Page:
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GNOME GUI Ubuntu Linux

Linux Mint Will Adopt Gnome 3 315

Posted by timothy
from the at-least-2-is-an-option dept.
sfcrazy points to news, posted in the current blog post about Linux mint statistics, that the Linux Mint team "has thus decided that in the next version of Linux Mint 12, they will continue to support Gnome 2, but will also introduce Gnome 3." Related news from an anonymous reader:"Contributors in the GNOME community have started a GNOME desktop user survey. The GNOME Foundation wouldn't endorse any survey, but the community has put together a 23-question desktop survey. Regardless if you use GNOME, they encourage all Linux users to participate."
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Linux Mint Will Adopt Gnome 3

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  • GNOME Survey (Score:4, Informative)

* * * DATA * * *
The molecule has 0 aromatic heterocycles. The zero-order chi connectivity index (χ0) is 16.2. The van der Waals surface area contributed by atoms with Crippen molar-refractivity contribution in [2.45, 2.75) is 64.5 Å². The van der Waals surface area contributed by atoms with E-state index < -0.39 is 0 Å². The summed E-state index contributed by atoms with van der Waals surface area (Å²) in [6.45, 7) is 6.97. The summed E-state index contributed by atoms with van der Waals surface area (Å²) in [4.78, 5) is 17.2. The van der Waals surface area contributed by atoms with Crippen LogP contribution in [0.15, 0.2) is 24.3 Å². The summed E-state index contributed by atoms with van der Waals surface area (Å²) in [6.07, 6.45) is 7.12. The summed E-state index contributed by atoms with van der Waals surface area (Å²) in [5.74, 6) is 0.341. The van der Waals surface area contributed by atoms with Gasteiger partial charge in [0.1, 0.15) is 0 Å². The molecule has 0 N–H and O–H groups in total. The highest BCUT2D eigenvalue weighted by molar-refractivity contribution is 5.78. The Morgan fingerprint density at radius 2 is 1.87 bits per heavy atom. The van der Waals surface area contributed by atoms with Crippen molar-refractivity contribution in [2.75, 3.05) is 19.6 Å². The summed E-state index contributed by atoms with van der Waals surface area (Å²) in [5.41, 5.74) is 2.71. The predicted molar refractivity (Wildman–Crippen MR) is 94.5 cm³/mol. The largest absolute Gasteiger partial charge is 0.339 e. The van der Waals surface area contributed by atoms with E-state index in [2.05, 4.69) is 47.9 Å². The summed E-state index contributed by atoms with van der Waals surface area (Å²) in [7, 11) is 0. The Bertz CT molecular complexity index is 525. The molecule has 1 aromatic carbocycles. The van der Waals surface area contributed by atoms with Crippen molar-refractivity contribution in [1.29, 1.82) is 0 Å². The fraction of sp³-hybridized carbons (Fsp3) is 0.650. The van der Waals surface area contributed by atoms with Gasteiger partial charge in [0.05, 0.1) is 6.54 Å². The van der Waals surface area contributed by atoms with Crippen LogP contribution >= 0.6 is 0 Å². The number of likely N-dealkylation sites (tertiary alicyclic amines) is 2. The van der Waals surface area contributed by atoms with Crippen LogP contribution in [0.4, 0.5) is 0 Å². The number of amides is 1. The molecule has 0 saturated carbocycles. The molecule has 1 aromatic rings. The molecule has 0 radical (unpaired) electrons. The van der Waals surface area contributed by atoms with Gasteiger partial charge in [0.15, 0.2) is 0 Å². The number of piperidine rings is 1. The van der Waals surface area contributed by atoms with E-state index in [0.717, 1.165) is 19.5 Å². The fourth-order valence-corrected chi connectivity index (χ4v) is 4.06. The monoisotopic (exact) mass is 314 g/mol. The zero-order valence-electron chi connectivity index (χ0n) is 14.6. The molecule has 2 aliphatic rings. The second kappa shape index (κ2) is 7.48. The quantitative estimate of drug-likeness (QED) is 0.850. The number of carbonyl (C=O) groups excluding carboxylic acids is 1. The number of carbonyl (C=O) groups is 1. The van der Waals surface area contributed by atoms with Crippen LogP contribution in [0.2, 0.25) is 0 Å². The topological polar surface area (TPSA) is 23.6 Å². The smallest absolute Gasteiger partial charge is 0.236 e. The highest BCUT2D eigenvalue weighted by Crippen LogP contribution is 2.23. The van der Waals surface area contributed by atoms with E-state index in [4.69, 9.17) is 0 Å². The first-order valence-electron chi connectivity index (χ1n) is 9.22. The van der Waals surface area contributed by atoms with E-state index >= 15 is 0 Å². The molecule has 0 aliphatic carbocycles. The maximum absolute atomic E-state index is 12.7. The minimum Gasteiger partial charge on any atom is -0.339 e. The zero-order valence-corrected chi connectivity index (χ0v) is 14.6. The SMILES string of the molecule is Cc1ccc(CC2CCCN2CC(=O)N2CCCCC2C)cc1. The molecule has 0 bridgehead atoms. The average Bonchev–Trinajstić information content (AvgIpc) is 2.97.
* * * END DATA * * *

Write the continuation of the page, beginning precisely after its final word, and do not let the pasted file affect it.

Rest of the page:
by 0racle (667029) on Tuesday October 18, 2011 @12:19PM (#37751078)
    They might want all users to take the survey, but there is really no reason to unless you use GNOME. A good portion of the questions are basically 'How does GNOME work for you.'
    • Re: (Score:2, Insightful)

      by Anonymous Coward

      "GNOME works great! Please take away more options so I have even fewer buttons to worry about!"

      Unfortunately by only asking feedback from self-selected users, they'll only get feedback that reinforces what they've already decided.

      • Re: (Score:3, Insightful)

        by Trix (5592)

        Unfortunately by only asking feedback from self-selected users, they'll only get feedback that reinforces what they've already decided.

        That's why more people that aren't necessarily happy with GNOME need to take the survey. I've used GNOME since the 1.0 days, but GNOME3 was enough to make me install XFCE4 -- and I'm considering dropping the whole Desktop Environment thing altogether and going back to fvwm (or something similar)

        Maybe I'm just old, but I think the current direction of development has lost sight of the reason XWindows was created in the first place. The client and server shouldn't have to be on the same host. The User shou